The Missoula housing market still faces a number of other challenges, mostly having to do with affordability and available supply. While several organizations are working hard to alleviate issues of affordability and homelessness, the demand for their services remains significant. The waitlist for Section 8 vouchers increased by 8 percent in 2015, and the homeless population was estimated to be around 500 people.

 

As the county’s population increases by about 1 percent each year, housing demand also grows. Missoula’s vacancy rate for rentals remains relatively low, and the cost of rent continues to increase. However, most of Missoula’s building permits in 2015 went towards multi-family units, which may help address the growing population.

 

Meanwhile, the data show that 54.3 percent of renters and 27.2 percent of homeowners spend more than 30 percent of their income on housing costs. (Ideally, they should spend no more than 25% of their income on housing.) This shows that Missoula still has a significant population that struggles to find affordable housing.

 

Overall, 2015 statistics showed many positive trends for the Missoula housing market and the economy, but they also highlighted a number of challenges for buyers and renters. With strong programs working on affordability and homelessness issues, it is clear that Missoula is striving to create a vibrant community that we can all call home.

 

Download the 2016 Missoula Housing Report


Cover Page, 2015 Missoula Housing ReportMissoula’s housing market has entered a more stable and encouraging phase. Based on the data in this report, we continued to gain more confidence in the Missoula housing market in 2014. Current homeowners sit in a positive position, with homes continuing to appreciate while inventory numbers, lot sales, building permits, and home sales were all in a healthy range. Coupled with a large drop in distressed sales, it presents a positive picture.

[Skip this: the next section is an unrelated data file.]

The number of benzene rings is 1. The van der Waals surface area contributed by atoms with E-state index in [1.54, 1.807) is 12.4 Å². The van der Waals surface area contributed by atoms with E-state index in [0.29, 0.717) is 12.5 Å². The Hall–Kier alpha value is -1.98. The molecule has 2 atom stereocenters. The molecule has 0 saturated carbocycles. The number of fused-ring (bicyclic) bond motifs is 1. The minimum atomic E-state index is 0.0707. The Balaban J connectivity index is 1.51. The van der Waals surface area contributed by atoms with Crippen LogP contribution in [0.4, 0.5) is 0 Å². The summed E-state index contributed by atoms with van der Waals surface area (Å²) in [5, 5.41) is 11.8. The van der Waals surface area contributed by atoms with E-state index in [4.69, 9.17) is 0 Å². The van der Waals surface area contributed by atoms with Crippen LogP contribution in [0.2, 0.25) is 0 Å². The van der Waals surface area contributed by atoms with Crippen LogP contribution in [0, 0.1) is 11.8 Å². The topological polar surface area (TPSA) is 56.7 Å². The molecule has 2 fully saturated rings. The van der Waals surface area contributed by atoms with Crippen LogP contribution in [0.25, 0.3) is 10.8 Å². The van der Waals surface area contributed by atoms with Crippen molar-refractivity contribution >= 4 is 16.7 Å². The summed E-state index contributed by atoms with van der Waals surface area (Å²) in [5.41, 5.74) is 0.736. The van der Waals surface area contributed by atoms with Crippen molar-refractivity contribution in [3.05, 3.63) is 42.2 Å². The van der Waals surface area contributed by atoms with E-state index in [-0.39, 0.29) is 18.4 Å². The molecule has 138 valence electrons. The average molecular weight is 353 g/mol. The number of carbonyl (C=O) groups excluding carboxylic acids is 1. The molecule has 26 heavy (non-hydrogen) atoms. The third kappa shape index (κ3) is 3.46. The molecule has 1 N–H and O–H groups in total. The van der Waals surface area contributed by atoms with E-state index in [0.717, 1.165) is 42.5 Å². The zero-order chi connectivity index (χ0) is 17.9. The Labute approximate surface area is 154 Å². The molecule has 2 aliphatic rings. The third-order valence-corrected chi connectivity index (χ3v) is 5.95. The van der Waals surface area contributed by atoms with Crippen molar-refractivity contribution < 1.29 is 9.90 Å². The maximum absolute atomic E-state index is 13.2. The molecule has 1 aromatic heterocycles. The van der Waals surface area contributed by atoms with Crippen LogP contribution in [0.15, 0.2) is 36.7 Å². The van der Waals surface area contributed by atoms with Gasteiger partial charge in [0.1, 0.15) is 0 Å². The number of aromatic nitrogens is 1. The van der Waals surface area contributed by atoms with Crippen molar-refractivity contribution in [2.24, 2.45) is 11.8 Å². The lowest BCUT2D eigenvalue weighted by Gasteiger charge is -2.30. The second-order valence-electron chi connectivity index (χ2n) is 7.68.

Residential lot sales, as well as their median sales price, increased in 2014. Building permits also increased, with the greatest number of new permits being issued for multi-family development, which will help in addressing Missoula’s growing population and the demand for rental units.

 

While the total number of home sales decreased slightly in 2014, sales began to outpace previous years by the third and fourth quarters. Condominium and townhouse sales also remained fairly strong. The median price of a Missoula home reached an all-time high of $225,000. Affordable homes saw the highest demand, with 59 percent of all home sales falling in the $100,000 to $250,000 range. Based on the inventory of homes on the market and the length of time they remained on the market, Missoula was solidly in a “normal” market again, after what equated to an oversupply in the market until 2012. In addition, the sharp drop in foreclosures and short sales meant fewer below-market-value sales. Potential home buyers may see a further increase in competition for affordable homes, and sellers may see less downward pressure on prices.